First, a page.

In order to assess axonal excitability, transcutaneous electrical stimulation was used to induce a combined sudomotor and nociceptor activation. Thereby, both intensity of axon reflex sweating and area of axon reflex erythema can be quantified (Namer et al., 2004). The measurement of axon reflex erythema responses is mainly used under steady state conditions and therefore requires several minutes of electrical stimulation. Thus, systematic analyses of stimulus-response functions for current intensity or frequency would be problematic using this extended protocol. We therefore assessed transient sweat responses and pain to electrical stimulation of 30 s duration. Differential axonal excitability and activation profiles were explored and functionally described for sudomotor neurons and nociceptors by means of current intensity- and frequency-dependent response curves in different body sites.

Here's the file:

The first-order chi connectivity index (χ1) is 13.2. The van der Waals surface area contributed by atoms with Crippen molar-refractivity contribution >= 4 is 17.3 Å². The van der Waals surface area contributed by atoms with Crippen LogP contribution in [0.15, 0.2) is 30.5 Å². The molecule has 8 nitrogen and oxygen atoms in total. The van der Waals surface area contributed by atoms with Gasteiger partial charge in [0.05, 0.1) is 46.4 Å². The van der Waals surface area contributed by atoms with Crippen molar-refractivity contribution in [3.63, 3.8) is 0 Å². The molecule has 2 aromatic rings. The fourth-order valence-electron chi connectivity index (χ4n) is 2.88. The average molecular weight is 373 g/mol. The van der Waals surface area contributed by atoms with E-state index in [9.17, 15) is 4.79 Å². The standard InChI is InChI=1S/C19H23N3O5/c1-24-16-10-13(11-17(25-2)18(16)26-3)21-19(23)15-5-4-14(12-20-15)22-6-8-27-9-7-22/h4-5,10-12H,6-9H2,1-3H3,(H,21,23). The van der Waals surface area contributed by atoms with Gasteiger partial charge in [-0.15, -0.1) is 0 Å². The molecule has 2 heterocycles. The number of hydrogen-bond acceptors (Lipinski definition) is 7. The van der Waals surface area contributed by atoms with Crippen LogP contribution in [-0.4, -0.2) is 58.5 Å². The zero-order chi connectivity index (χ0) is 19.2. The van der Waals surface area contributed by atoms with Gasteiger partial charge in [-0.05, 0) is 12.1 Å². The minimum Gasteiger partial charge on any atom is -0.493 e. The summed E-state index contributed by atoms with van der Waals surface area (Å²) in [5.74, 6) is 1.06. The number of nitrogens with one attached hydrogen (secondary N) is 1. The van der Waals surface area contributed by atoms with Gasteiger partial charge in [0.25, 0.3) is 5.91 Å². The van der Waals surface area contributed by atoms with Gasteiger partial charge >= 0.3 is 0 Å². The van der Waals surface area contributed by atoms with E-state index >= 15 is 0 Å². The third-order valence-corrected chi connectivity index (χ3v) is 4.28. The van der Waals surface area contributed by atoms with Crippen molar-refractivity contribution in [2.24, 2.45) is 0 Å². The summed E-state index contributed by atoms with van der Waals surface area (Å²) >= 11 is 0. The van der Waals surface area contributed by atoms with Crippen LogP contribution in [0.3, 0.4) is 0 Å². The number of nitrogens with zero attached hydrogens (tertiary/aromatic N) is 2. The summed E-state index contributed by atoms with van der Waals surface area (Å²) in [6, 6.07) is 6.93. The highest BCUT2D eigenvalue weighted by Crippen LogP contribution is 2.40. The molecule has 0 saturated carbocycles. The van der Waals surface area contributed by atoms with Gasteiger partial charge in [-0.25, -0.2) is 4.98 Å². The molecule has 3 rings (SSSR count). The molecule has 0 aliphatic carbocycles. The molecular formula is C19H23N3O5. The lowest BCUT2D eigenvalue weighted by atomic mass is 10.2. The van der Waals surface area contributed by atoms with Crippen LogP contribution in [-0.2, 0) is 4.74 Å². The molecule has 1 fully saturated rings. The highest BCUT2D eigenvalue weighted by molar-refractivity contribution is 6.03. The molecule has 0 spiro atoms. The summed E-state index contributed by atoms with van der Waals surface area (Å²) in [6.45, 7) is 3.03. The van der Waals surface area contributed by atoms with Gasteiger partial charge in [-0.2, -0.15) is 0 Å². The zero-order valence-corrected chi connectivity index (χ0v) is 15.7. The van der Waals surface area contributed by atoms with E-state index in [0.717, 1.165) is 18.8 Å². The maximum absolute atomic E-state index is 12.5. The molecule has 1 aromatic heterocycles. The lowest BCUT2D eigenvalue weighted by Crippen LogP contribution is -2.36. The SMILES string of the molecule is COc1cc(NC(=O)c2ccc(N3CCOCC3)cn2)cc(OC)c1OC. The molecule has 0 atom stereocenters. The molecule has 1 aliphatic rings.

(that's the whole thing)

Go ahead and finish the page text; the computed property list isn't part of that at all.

This is a sensitive, reproducible, and quantitative method to test sudomotor function. A multicompartment plastic "sweat cell" is tightly secured to the skin. The outer compartment is filled with acetylcholine solution, and nitrogen gas flows constantly to an inner compartment through an instrument that measures the change of humidity (sudorometer). A direct current is applied and the water content in the inner compartment is continuously measured before, during and after the stimulus. The basis of the test is that the axon terminal of the sweat gland under the outer compartment is activated by acetylcholine iontophoresis; the impulse travel centripetally to a branch point and then distally to the axon terminal under the inner compartment where acetylcholine is released and a sweating response results. Use of the term "axon reflex" should be discouraged, because only the postganglionic sympathetic sudomotor axon is considered to be involved in this setup. With a latency of 1 to 2 min after the induction of the stimulus, sweat output increases rapidly while stimulation continues; then the stimulator is turned off, and sweat output returns to its prestimulus baseline within 3 min. The area under the curve represents the total amount of sweat output expressed in microliter per square centimeter, and the normal value varies depending on the site of testing, gender, and age of the subject. Distal limbs, male, and younger subjects tend to sweat more. Reduced or absent response indicates postganglionic disorder. Normal response does not rule out preganglionic involvement. Excessive and persistent sweating is also considered abnormal. Comparison is made between the two limbs, and an asymmetry of more than 25% is considered to be abnormal.